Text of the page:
Photo Gallery Europe's Great Conflagration

The year 2014 marks 100 years since World War I began. It was a catastrophic conflict for the Continent and one which still has relevance today.
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German troops advancing across open ground at Villers-Bretonneux during Germany's last major effort to secure victory on the Western Front. Germany had hoped a quick victory over France would propel it to victory against Russia.

Foto: Hulton Archive/ Getty Images
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The war made little sense even at the time and was primarily the result of large powers attempting to prove their dominance over the Continent. Here, German machine gunners defending a position near the Italian-Slovenian border in 1917.

Foto: Hulton Archive/ Getty Images
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A group of royals at the end of the 19th century. Many of the leaders of the big European powers on the eve of World War I were related. In this 1894 picture, the Prince of Wales, later to become King Edward VII, can be seen on the back-right. Next to him stands Wilhelm II, the emperor of the German Reich.

Foto: Hulton Archive/ Getty Images
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World War I was the first fully industrialized conflict. Among its horrors was also one of the first uses of poison gas in warfare. Here, gasmasks for German soldiers and their dogs are being tested.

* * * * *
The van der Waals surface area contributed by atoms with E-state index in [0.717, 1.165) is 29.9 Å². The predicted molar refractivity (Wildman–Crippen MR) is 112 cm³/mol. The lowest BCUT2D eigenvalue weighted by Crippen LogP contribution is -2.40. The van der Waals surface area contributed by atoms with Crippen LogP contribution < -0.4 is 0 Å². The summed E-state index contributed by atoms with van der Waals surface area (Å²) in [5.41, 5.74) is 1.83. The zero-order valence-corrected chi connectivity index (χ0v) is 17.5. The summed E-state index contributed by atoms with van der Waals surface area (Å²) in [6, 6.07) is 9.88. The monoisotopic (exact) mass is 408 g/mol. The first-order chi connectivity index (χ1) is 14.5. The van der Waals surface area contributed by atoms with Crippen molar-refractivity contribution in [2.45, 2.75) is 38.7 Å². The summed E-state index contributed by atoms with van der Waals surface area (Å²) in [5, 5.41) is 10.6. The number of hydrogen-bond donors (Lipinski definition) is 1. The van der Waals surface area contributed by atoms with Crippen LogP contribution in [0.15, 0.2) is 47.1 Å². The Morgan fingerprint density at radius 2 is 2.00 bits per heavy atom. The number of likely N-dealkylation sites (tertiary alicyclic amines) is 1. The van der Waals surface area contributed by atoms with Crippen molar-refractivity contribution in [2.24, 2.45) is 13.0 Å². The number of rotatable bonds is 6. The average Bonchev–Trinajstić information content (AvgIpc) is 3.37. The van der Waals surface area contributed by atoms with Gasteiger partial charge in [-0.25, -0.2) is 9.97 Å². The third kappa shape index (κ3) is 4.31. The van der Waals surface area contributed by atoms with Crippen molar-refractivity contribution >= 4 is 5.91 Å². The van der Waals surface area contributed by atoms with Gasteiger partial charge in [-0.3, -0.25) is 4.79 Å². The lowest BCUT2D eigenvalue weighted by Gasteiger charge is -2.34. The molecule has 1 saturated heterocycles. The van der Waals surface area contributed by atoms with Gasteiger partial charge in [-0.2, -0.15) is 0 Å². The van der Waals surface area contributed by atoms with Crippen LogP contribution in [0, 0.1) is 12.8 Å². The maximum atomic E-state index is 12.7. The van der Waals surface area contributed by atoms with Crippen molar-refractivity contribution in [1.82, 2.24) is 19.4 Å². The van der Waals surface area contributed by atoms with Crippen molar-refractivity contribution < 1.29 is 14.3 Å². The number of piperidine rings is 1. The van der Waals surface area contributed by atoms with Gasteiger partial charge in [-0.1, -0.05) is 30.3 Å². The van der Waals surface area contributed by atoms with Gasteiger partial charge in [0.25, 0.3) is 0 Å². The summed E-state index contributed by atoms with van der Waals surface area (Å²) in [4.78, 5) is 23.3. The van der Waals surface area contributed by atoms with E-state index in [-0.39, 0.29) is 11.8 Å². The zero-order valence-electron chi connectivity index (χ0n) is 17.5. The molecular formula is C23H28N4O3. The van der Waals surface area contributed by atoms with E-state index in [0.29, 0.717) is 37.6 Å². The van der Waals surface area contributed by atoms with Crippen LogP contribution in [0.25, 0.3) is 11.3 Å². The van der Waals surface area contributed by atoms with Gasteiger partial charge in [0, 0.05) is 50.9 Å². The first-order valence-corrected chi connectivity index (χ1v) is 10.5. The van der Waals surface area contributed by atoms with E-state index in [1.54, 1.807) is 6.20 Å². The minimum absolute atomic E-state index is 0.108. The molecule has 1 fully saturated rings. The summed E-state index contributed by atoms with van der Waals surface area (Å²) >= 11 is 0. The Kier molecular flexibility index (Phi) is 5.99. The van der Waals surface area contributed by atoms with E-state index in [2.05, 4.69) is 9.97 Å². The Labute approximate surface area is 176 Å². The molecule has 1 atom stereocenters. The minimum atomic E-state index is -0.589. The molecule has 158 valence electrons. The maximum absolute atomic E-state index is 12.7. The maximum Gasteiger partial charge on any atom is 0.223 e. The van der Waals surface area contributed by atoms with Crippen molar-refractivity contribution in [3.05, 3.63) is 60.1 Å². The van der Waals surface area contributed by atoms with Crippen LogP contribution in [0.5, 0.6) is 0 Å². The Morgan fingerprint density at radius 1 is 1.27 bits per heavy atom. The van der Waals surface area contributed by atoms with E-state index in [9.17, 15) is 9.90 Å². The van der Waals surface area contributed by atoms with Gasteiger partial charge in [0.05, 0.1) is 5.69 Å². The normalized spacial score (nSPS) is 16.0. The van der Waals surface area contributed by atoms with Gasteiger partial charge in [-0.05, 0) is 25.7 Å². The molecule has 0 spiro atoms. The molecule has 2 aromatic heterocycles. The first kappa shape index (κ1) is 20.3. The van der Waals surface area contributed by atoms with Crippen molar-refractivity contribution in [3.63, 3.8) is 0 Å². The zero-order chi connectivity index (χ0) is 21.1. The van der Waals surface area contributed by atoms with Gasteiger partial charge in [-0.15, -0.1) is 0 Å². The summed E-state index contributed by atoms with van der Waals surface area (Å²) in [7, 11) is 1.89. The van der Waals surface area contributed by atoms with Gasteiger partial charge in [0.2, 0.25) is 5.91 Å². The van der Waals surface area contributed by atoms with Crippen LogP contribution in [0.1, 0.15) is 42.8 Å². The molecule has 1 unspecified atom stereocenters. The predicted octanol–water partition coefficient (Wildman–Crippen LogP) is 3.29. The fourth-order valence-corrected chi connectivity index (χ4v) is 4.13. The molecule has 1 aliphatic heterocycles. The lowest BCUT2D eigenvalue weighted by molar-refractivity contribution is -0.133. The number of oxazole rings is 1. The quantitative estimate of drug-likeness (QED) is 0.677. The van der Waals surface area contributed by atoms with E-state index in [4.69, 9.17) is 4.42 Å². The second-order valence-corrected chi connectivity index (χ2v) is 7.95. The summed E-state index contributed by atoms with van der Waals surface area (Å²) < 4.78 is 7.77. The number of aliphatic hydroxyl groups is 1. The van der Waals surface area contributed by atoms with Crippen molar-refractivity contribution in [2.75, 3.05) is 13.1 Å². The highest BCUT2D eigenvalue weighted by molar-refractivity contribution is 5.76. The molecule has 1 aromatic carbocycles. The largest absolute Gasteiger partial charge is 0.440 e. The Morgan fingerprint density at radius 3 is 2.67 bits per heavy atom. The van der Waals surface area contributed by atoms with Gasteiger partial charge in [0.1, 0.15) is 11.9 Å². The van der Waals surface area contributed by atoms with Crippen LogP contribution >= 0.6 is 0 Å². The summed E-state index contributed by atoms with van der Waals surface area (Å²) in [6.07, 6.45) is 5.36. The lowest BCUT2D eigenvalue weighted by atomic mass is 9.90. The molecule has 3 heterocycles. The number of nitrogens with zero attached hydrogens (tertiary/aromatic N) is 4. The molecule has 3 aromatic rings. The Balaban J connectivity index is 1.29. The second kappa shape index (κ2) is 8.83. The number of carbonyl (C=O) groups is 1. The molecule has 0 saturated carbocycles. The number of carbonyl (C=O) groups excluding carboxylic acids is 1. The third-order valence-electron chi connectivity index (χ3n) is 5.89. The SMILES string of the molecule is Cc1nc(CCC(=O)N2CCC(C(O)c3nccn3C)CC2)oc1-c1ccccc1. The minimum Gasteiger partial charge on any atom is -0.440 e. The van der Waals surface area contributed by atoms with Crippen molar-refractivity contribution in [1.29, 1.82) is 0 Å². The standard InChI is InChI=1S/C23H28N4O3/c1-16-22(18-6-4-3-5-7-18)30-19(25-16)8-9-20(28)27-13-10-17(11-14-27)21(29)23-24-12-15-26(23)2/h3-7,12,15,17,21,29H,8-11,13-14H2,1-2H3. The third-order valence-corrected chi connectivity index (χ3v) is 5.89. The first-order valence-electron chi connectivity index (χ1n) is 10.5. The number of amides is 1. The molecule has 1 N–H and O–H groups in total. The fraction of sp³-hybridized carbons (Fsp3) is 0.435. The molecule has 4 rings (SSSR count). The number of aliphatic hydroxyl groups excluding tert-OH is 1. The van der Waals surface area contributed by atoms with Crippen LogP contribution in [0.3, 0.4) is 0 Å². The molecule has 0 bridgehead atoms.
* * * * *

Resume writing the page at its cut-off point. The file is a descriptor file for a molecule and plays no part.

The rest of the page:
Foto: Corbis
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A mounted army patrol reconnoiters in the Alsace region in 1915. Much of Europe is marking the centennial of the beginning of World War I this year.

Foto: Topical Press Agency/ Getty Images
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Kaiser Wilhelm II has long been blamed for playing a key role in starting World War I by granting the Austro-Hungarian Empire his support for an invasion of Serbia.

Foto: picture-alliance / dpa/dpaweb
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A German trench is seen in occupied Poland in 1915. New research is questioning the long-held view that Germany was alone responsible for starting World War I. Historians are not exonerating Kaiser Wilhelm II, but the failures of other players are being highlighted.

Foto: PA/ AP
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Stretcher bearers carry a wounded soldier in Flanders. The Western Front saw some of the most violent and deadly battles ever seen in the history of warfare.

Foto: John Warwick Brooke/ Getty Images
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German and Austrian prisoners of war in 1918. At the time World War I began, war was seen as a legitimate tool of foreign policy.

Foto: bpk
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The war ended on Nov. 11, 1918 at 11 a.m. The armistice treaty was signed in a rail car in the forest of Compiègne.

Foto: AFP
Die Wiedergabe wurde unterbrochen.
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